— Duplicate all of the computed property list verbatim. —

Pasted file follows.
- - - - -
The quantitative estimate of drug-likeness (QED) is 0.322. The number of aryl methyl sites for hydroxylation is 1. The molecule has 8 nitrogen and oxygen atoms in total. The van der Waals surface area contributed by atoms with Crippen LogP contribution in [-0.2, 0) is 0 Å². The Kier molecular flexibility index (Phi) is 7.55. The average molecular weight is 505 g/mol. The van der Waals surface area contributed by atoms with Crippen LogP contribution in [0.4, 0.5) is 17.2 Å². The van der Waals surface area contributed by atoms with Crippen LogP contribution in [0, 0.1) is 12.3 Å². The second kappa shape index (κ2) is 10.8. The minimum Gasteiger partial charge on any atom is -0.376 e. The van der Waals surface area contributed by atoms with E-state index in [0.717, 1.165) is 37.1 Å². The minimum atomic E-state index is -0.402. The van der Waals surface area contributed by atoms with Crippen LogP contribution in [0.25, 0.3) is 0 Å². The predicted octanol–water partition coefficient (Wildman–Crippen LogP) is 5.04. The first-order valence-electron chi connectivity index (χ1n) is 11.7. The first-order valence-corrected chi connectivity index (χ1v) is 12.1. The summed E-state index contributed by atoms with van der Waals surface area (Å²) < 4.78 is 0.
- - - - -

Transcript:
The quantitative estimate of drug-likeness (QED) is 0.322. The number of aryl methyl sites for hydroxylation is 1. The molecule has 8 nitrogen and oxygen atoms in total. The van der Waals surface area contributed by atoms with Crippen LogP contribution in [-0.2, 0) is 0 Å². The Kier molecular flexibility index (Phi) is 7.55. The average molecular weight is 505 g/mol. The van der Waals surface area contributed by atoms with Crippen LogP contribution in [0.4, 0.5) is 17.2 Å². The van der Waals surface area contributed by atoms with Crippen LogP contribution in [0, 0.1) is 12.3 Å². The second kappa shape index (κ2) is 10.8. The minimum Gasteiger partial charge on any atom is -0.376 e. The van der Waals surface area contributed by atoms with E-state index in [0.717, 1.165) is 37.1 Å². The minimum atomic E-state index is -0.402. The van der Waals surface area contributed by atoms with Crippen LogP contribution in [0.25, 0.3) is 0 Å². The predicted octanol–water partition coefficient (Wildman–Crippen LogP) is 5.04. The first-order valence-electron chi connectivity index (χ1n) is 11.7. The first-order valence-corrected chi connectivity index (χ1v) is 12.1. The summed E-state index contributed by atoms with van der Waals surface area (Å²) < 4.78 is 0.